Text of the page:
99 tips for a better world (25 of 99): practice karma yoga
I spent two weeks in an ashram in India earlier this year. While I was there I wrote a few tips.
Today as my karma yoga I cleaned a fridge.
Karma Yoga, or selfless service, refers to the duties each person in the Ashram must carry out each day.
When I arrived here last week, the new arrivals were sat down together and given an introduction to the concept of karma yoga. We were told:
- Karma Yoga is selfless service. You work without any recognition or reward as devotional practice to God.
- No Karma Yoga duty is better or worse than any other.
- If you experience any resistance to your duties, contemplate the resistance. It might be your ego trying to maintain control.
Some of the tasks around the ashram include serving food, cleaning bathrooms, and working in the boutique.
‘Please let me work in the boutique. Please let me work in the boutique,’ cried my ego, silently in my head. They say no Karma Yoga duty is better than any other but working in the boutique is, to my mind, the obvious exception to that rule.
Sitting cross-legged on rattan mats, one by one we were assigned our duties. Those in the front row were serving food; a couple of others were assigned to empty the bins. There were only a few of us left waiting on the mats. ‘Who is here for longer than a week?’ My hand shot up. ‘Okay, you will work in the boutique.’
‘Yessssss.’ My ego was off and running.
The boutique is a small shop in the middle of the ashram. It sells ashram-appropriate clothing, toiletries, yoga mats, mala beads, CDs and various other spiritual commodities.
The next day I prepared for Karma Yoga – a one hour shift in the boutique. I observed my thoughts:
‘What if I am no good at working in the boutique? Can I be fired from Karma Yoga?’
‘What if I get really bored?’
‘An hour a day is longer than other Karma Yoga tasks. Is that fair?’
‘I hope I don’t make a mistake calculating prices.’
‘What if I am too scruffy to work in the boutique?’
‘What if no one wants to be served by someone with a pimple on her chin?’
‘Is it okay to work in the boutique if my hair is still a bit wet from my shower?’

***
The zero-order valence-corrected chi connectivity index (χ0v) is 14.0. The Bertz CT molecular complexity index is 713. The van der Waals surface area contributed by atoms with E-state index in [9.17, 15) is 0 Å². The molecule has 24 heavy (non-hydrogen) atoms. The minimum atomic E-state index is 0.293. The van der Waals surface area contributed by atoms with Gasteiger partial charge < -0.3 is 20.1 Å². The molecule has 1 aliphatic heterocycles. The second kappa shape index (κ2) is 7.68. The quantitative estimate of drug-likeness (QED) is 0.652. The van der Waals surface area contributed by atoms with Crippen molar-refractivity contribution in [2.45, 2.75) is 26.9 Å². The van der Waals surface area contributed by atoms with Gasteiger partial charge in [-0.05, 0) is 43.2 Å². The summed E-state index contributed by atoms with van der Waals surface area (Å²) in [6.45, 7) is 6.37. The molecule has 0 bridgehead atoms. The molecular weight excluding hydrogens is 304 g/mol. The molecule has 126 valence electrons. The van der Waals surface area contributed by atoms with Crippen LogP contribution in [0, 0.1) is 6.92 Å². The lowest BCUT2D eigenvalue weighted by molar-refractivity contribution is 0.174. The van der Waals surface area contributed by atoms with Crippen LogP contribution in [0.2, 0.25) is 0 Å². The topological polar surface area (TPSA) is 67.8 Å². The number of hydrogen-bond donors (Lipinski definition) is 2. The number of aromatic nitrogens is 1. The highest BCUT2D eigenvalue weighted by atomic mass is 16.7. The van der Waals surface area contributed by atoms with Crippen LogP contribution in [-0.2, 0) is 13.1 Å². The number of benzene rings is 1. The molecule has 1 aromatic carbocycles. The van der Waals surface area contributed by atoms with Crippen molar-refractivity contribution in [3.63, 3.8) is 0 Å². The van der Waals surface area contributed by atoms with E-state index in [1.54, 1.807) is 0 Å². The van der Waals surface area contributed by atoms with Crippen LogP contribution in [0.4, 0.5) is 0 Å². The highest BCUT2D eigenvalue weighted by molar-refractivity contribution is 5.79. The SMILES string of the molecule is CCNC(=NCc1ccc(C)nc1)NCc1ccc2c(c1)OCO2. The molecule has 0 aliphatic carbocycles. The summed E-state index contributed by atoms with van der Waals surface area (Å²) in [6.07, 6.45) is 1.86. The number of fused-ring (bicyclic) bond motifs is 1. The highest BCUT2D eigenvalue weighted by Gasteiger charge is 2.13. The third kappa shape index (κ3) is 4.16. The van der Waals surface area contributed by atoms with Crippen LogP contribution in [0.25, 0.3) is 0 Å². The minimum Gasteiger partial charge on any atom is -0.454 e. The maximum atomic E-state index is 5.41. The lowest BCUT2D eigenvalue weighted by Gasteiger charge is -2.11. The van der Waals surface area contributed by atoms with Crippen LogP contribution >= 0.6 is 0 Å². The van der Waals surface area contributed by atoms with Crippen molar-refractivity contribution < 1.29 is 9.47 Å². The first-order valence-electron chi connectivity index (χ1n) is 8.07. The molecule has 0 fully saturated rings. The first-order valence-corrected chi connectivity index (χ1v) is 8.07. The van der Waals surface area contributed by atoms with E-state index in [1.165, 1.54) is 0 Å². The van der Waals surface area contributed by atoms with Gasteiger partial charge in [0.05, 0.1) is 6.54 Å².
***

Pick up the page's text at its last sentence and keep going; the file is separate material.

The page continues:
I was surprised by these thoughts but also realised they are the thoughts that run through my head – with situation-appropriate variations – pretty much all the time.
I went to the boutique and was greeted by the staff member who runs the boutique. Anandi, a young Italian woman, showed me the ropes quickly (here is the broom, here is the duster) and I was ready to roll.
My first task was to clean a refrigerator that had recently been commandeered from the ashram kitchen. This would become the home for a new range of snacks being sold in the boutique, including nuts and fruit and sesame balls…once it had 20 years of grunge cleaned off it.
I found some cleaning spray and a cloth and I began to rub at the black grime lining the inside of the refrigerator. Sitting in the middle of the shop floor I received a few comments from passersby and queries about what the fridge would eventually hold (‘Will there be ice cream?’ Sadly, no).
Before long I looked up and noticed that an hour had passed. To finish the job I kept working for another hour until it was time to close the boutique.
I went back to my room when I was done and looked at the list of thoughts that had run through my head beforehand. They looked ridiculous before, but now they looked unrecognisable. I had written that list but I couldn’t imagine why I worried about any of it. I was particularly struck by my worries about boredom. When else in my life was I avoiding something I thought would make me bored? Was this my ego playing a clever game of bait and switch? Doing whatever it takes to reign supreme?
Well, it was beaten by a dirty fridge.
A brief moment of peace through total commitment to something outside of myself – that’s the power of Karma Yoga.